Thomas de Quincey, Confessions of an English Opium Eater:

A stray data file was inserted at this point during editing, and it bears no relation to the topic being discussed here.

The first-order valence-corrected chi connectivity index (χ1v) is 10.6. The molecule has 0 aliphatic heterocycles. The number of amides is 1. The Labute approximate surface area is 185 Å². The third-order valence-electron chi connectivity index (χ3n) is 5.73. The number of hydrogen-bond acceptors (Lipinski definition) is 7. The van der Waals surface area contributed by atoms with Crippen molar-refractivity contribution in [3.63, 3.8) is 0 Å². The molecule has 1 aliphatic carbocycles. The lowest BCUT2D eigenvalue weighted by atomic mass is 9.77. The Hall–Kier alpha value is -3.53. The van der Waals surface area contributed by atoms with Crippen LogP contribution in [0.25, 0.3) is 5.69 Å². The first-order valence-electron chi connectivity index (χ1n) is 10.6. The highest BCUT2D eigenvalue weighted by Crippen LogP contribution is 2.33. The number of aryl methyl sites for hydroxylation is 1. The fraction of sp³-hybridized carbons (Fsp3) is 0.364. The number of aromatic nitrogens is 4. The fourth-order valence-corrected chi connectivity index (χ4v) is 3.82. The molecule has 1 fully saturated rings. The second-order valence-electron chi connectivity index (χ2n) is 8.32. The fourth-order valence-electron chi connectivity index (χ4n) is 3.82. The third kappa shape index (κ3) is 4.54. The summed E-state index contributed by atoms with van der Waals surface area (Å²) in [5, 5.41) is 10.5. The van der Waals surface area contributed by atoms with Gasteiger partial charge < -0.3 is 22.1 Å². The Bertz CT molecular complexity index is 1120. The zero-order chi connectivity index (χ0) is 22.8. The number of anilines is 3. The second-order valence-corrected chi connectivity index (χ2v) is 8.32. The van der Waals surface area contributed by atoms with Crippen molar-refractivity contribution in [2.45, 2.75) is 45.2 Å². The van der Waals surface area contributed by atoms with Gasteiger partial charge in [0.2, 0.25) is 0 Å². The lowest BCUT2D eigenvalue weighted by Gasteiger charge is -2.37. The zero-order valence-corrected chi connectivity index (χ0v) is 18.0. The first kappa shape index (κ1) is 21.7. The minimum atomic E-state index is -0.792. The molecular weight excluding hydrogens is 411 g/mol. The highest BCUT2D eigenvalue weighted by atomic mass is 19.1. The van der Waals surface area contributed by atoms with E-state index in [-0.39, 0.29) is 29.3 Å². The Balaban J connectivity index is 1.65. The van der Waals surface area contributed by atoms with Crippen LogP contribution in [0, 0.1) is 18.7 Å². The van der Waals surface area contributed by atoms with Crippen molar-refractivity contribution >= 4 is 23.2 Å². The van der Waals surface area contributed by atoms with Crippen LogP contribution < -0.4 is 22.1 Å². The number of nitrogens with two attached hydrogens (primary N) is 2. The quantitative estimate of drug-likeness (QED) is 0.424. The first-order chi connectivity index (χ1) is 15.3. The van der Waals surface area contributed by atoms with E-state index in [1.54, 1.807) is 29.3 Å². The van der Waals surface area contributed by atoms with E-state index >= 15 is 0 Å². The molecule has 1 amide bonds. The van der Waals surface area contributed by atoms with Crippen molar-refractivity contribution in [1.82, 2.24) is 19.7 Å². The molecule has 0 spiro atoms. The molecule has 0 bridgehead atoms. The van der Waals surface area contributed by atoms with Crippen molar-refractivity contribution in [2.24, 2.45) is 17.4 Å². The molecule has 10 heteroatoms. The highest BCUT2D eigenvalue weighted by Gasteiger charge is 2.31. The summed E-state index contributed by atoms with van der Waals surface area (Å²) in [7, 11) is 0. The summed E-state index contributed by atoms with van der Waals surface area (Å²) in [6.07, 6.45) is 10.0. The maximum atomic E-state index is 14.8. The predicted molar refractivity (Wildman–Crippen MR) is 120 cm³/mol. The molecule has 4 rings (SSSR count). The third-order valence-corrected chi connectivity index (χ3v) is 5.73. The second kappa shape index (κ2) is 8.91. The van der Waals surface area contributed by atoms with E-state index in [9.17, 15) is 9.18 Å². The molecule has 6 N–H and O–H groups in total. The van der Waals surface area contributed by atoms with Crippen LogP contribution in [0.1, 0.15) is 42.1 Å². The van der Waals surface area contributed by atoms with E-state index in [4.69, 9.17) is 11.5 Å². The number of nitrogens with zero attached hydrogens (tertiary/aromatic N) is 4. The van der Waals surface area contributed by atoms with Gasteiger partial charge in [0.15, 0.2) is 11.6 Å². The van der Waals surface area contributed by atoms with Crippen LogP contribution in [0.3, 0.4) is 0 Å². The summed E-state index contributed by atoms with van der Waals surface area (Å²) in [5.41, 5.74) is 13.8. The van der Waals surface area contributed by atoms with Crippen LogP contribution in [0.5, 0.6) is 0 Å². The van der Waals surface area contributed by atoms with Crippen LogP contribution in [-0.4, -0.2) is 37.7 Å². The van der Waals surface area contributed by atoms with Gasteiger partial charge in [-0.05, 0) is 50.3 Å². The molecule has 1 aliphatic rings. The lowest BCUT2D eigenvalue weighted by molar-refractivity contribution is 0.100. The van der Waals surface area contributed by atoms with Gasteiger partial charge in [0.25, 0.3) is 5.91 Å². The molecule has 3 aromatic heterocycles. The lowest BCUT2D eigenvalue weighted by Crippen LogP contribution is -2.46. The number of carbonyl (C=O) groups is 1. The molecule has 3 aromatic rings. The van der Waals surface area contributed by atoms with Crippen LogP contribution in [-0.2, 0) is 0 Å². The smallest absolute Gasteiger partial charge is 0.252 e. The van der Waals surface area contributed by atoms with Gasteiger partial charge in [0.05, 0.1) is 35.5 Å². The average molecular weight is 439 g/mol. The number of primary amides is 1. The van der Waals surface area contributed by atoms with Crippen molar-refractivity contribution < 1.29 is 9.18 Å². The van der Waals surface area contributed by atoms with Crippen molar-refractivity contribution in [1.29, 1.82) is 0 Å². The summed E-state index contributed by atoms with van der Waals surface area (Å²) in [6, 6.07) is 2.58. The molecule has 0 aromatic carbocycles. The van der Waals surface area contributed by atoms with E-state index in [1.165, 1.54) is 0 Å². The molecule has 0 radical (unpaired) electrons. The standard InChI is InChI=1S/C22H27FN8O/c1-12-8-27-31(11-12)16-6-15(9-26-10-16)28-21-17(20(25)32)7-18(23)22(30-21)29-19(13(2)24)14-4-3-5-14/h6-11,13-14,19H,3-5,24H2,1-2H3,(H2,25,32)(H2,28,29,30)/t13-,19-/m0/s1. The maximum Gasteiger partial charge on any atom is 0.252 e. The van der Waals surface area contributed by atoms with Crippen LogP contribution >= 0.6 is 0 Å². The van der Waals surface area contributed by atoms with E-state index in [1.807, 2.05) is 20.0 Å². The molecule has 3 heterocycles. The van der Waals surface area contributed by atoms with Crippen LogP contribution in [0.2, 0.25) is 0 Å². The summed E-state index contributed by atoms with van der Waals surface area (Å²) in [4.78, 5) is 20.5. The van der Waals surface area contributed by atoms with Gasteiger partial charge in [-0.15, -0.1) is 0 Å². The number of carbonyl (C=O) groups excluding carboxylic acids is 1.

What followed, however, was somewhat worse. “Oh, my lord,” answered my landlady (according to her own representation of the matter), “I really don’t think this young gentleman is a swindler, because —” “You don’t think me a swindler?” said I, interrupting her, in a tumult of indignation: “for the future I shall spare you the trouble of thinking about it.” And without delay I prepared for my departure. Some concessions the good woman seemed disposed to make; but a harsh and contemptuous expression, which I fear that I applied to the learned dignitary himself, roused her indignation in turn, and reconciliation then became impossible. I was indeed greatly irritated at the bishop’s having suggested any grounds of suspicion, however remotely, against a person whom he had never seen; and I thought of letting him know my mind in Greek, which, at the same time that it would furnish some presumption that I was no swindler, would also (I hoped) compel the bishop to reply in the same language; in which case I doubted not to make it appear that if I was not so rich as his lordship, I was a far better Grecian. Calmer thoughts, however, drove this boyish design out of my mind; for I considered that the bishop was in the right to counsel an old servant; that he could not have designed that his advice should be reported to me; and that the same coarseness of mind which had led Mrs. Betty to repeat the advice at all, might have coloured it in a way more agreeable to her own style of thinking than to the actual expressions of the worthy bishop.